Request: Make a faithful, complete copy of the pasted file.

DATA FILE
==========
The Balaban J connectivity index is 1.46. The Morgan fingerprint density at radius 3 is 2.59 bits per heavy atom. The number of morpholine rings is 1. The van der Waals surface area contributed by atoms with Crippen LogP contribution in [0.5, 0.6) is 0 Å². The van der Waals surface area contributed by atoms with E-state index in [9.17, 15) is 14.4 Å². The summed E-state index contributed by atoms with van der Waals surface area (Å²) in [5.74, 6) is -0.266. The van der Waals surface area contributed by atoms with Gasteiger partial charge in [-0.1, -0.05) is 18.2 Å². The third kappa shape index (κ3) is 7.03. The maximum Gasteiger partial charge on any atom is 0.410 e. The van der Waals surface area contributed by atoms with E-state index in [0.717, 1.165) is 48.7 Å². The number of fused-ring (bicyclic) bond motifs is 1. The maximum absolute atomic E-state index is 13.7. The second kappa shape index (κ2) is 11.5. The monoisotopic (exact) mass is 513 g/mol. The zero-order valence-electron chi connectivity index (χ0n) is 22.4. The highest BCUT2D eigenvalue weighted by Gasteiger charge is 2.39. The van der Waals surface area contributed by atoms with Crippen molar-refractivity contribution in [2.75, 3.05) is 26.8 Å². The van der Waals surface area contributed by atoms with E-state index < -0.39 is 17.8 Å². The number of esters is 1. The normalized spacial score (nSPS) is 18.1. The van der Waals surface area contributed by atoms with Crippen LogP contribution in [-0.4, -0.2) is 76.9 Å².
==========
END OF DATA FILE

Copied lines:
The Balaban J connectivity index is 1.46. The Morgan fingerprint density at radius 3 is 2.59 bits per heavy atom. The number of morpholine rings is 1. The van der Waals surface area contributed by atoms with Crippen LogP contribution in [0.5, 0.6) is 0 Å². The van der Waals surface area contributed by atoms with E-state index in [9.17, 15) is 14.4 Å². The summed E-state index contributed by atoms with van der Waals surface area (Å²) in [5.74, 6) is -0.266. The van der Waals surface area contributed by atoms with Gasteiger partial charge in [-0.1, -0.05) is 18.2 Å². The third kappa shape index (κ3) is 7.03. The maximum Gasteiger partial charge on any atom is 0.410 e. The van der Waals surface area contributed by atoms with E-state index in [0.717, 1.165) is 48.7 Å². The number of fused-ring (bicyclic) bond motifs is 1. The maximum absolute atomic E-state index is 13.7. The second kappa shape index (κ2) is 11.5. The monoisotopic (exact) mass is 513 g/mol. The zero-order valence-electron chi connectivity index (χ0n) is 22.4. The highest BCUT2D eigenvalue weighted by Gasteiger charge is 2.39. The van der Waals surface area contributed by atoms with Crippen molar-refractivity contribution in [2.75, 3.05) is 26.8 Å². The van der Waals surface area contributed by atoms with E-state index < -0.39 is 17.8 Å². The number of esters is 1. The normalized spacial score (nSPS) is 18.1. The van der Waals surface area contributed by atoms with Crippen LogP contribution in [-0.4, -0.2) is 76.9 Å².